By Sean Cavanagh and Michele Molnar
The chairman of the Federal Communications Commission has proposed a major increase in the amount of money flowing to the E-rate program—an infusion of cash that much of the education community has been clamoring for as a way to replace slow and out-of-date technology in schools.
The plan announced Monday by Chairman Tom Wheeler would raise the overall funding cap for the program from $2.4 billion to $3.9 billion a year.
The E-rate program funds technology improvements in the nation’s schools and libraries, particularly those in disadvantaged communities, through fees on telecommunications providers. The FCC says that the proposed change would result in consumers paying a maximum of an additional $1.90 a year per phone line, or less than $6 per household.
The average total fees paid by a household today with three phone lines are a little more than $34 a year, the FCC estimated.
Wheeler, in a phone call with reporters, described the increased fees to consumers as amounting to a sliver of most consumers’ day-to-day transactions. The new charge is roughly equal to the price of a medium-sized soda or cup of coffee at McDonald’s, he said.
Leaving schools with poor connectivity, by contrast, carries major consequences for both the tech skills of students, particularly those in poor and rural areas, and for the nation’s long-term economic growth, Wheeler argued.
He cited statistics showing that 39 percent of schools in affluent communities meet a standard for reliable Internet speed—compared with 14 percent of schools in low-income and rural areas.
In today’s classrooms, “basic connectivity is now adequate connectivity,” Wheeler said. While the well-connected home is “commonplace,” he said, the same level of connectivity in schools is not, he said.
(The standard Wheeler was referencing was schools having 100 megabits per second of connectivity per 1,000 students.)
The full, five-member FCC would still have to approve Wheeler’s plan for it to take effect. A vote will be scheduled for Dec. 11, he said.
FCC officials described the additional 16 cents-per-month additional cost as a maximum that a household would pay, if schools’ and libraries’ demand for E-rate money reached the available limit, under the new plan.
Currently, the average U.S. household pays a total of about 99 cents per month, combined, to support a series of telecommunication services and programs, which include not only E-rate, but also services for low-income consumers and to support rural health care, the FCC said.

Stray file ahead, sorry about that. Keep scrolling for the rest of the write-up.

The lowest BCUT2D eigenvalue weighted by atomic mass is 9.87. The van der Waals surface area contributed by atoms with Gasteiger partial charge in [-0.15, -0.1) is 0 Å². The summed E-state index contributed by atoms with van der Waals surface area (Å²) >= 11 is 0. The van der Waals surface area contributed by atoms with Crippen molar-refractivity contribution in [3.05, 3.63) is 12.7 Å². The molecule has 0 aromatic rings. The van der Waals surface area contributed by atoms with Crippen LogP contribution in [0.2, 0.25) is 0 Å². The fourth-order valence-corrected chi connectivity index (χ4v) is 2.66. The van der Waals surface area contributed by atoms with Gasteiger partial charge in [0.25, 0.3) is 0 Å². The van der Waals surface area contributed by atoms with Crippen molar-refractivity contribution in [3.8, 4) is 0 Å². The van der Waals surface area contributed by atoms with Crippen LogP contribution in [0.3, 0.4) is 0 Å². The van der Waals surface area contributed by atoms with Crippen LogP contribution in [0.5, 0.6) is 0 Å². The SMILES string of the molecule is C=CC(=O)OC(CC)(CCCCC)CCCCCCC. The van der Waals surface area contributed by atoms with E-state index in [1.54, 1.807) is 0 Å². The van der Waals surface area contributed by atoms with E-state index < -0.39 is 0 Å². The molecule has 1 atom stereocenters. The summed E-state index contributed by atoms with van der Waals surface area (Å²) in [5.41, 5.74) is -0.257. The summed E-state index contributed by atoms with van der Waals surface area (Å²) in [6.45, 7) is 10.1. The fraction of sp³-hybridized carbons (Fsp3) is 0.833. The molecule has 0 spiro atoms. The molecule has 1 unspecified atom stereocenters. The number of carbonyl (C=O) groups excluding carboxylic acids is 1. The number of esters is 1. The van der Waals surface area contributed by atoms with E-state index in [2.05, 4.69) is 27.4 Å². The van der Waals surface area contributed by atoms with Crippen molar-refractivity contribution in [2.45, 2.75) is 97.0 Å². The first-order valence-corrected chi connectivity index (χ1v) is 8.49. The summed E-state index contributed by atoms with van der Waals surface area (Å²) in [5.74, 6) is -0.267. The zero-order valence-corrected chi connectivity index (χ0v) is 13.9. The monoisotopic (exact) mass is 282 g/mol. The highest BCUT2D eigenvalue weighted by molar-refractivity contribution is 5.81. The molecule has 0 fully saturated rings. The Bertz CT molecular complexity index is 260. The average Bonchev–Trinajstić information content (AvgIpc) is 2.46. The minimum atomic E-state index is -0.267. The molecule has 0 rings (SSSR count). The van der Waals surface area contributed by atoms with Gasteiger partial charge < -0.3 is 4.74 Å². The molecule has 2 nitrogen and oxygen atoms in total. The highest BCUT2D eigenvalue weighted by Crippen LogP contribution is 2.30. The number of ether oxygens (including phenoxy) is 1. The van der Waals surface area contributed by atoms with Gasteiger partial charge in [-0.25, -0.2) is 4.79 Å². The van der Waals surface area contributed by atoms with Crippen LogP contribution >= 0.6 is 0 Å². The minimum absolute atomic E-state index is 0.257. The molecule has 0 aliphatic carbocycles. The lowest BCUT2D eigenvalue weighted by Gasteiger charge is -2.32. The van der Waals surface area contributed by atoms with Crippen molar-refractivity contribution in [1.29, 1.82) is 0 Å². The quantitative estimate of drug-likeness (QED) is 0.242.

In touting his plan to reporters on Monday, Wheeler was joined by U.S. Sen. Edward Markey, a Massachusetts Democrat who has been a strong backer of the E-rate program.
The increased funding “will help to transform the relationship between digital technology and every child in the country,” Markey said.
Asked how the public would respond to an increase in phone charges, the lawmaker predicted that consumers would be on board with supporting a program that has a clear, nationwide impact.
Americans understand that the E-rate benefits a broad swath of the country, and that all students need a “high-quality digital skill set,” Markey said.
Partisan Divide in Play
Despite the broad support for boosting E-rate funding within the education community, Wheeler’s plan seems likely to provoke a hostile reaction from some quarters of Washington.
For instance, in July, when the FCC approved an initial wave of policy changes to the E-rate, those plans were blasted by the two Republicans on commission.
One of the two GOP commissioners, Ajit Pai, predicted at the time of that decision that the FCC, which has a Democratic majority, would end up making a political calculation and waiting until after the November midterms to approve expanding the E-rate program’s overall funding cap.
The changes approved over the summer by the FCC expanded federal backing for Wi-Fi technologies through the E-rate and included steps meant to reduce bureaucracy and streamline funding to schools. The panel’s vote to set in motion those policies was 3-2 and broke down along partisan lines, with Wheeler and the commission’s two other Democrats, Jessica Rosenworcel and Mignon Clyburn, voting in favor.